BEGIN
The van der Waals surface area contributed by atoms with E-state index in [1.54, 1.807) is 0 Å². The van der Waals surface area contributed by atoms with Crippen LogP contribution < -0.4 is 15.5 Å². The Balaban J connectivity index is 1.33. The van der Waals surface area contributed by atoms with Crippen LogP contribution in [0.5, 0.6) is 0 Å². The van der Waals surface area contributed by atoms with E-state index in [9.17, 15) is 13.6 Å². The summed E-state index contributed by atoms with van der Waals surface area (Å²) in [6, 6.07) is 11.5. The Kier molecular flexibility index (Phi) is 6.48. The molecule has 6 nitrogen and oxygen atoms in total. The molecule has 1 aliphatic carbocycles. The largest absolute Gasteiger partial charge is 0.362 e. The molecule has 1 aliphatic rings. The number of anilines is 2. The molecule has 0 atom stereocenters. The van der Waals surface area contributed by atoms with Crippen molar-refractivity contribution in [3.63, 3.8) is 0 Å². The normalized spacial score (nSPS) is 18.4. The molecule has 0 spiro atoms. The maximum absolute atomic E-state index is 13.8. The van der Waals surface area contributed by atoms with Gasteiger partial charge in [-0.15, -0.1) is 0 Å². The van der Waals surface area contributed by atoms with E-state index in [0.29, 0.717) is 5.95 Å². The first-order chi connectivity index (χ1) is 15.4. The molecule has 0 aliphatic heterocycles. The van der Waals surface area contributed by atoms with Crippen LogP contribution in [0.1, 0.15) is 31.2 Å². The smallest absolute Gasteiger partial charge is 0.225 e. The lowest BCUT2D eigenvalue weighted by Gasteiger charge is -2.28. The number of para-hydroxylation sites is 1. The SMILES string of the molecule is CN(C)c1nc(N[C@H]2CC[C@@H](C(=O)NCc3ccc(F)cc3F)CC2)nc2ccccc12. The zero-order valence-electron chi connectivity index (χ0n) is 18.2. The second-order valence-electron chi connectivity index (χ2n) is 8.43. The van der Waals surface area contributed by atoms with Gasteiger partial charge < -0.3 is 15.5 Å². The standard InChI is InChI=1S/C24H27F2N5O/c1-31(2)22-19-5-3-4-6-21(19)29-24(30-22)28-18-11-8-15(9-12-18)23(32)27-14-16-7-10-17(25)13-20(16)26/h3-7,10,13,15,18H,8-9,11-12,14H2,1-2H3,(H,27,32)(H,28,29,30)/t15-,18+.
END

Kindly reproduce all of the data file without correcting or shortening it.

The van der Waals surface area contributed by atoms with E-state index in [1.54, 1.807) is 0 Å². The van der Waals surface area contributed by atoms with Crippen LogP contribution < -0.4 is 15.5 Å². The Balaban J connectivity index is 1.33. The van der Waals surface area contributed by atoms with Crippen LogP contribution in [0.5, 0.6) is 0 Å². The van der Waals surface area contributed by atoms with E-state index in [9.17, 15) is 13.6 Å². The summed E-state index contributed by atoms with van der Waals surface area (Å²) in [6, 6.07) is 11.5. The Kier molecular flexibility index (Phi) is 6.48. The molecule has 6 nitrogen and oxygen atoms in total. The molecule has 1 aliphatic carbocycles. The largest absolute Gasteiger partial charge is 0.362 e. The molecule has 1 aliphatic rings. The number of anilines is 2. The molecule has 0 atom stereocenters. The van der Waals surface area contributed by atoms with Crippen molar-refractivity contribution in [3.63, 3.8) is 0 Å². The normalized spacial score (nSPS) is 18.4. The molecule has 0 spiro atoms. The maximum absolute atomic E-state index is 13.8. The van der Waals surface area contributed by atoms with Gasteiger partial charge in [-0.15, -0.1) is 0 Å². The van der Waals surface area contributed by atoms with E-state index in [0.29, 0.717) is 5.95 Å². The first-order chi connectivity index (χ1) is 15.4. The molecule has 0 aliphatic heterocycles. The van der Waals surface area contributed by atoms with Crippen LogP contribution in [0.1, 0.15) is 31.2 Å². The smallest absolute Gasteiger partial charge is 0.225 e. The lowest BCUT2D eigenvalue weighted by Gasteiger charge is -2.28. The number of para-hydroxylation sites is 1. The SMILES string of the molecule is CN(C)c1nc(N[C@H]2CC[C@@H](C(=O)NCc3ccc(F)cc3F)CC2)nc2ccccc12. The zero-order valence-electron chi connectivity index (χ0n) is 18.2. The second-order valence-electron chi connectivity index (χ2n) is 8.43. The van der Waals surface area contributed by atoms with Gasteiger partial charge < -0.3 is 15.5 Å². The standard InChI is InChI=1S/C24H27F2N5O/c1-31(2)22-19-5-3-4-6-21(19)29-24(30-22)28-18-11-8-15(9-12-18)23(32)27-14-16-7-10-17(25)13-20(16)26/h3-7,10,13,15,18H,8-9,11-12,14H2,1-2H3,(H,27,32)(H,28,29,30)/t15-,18+.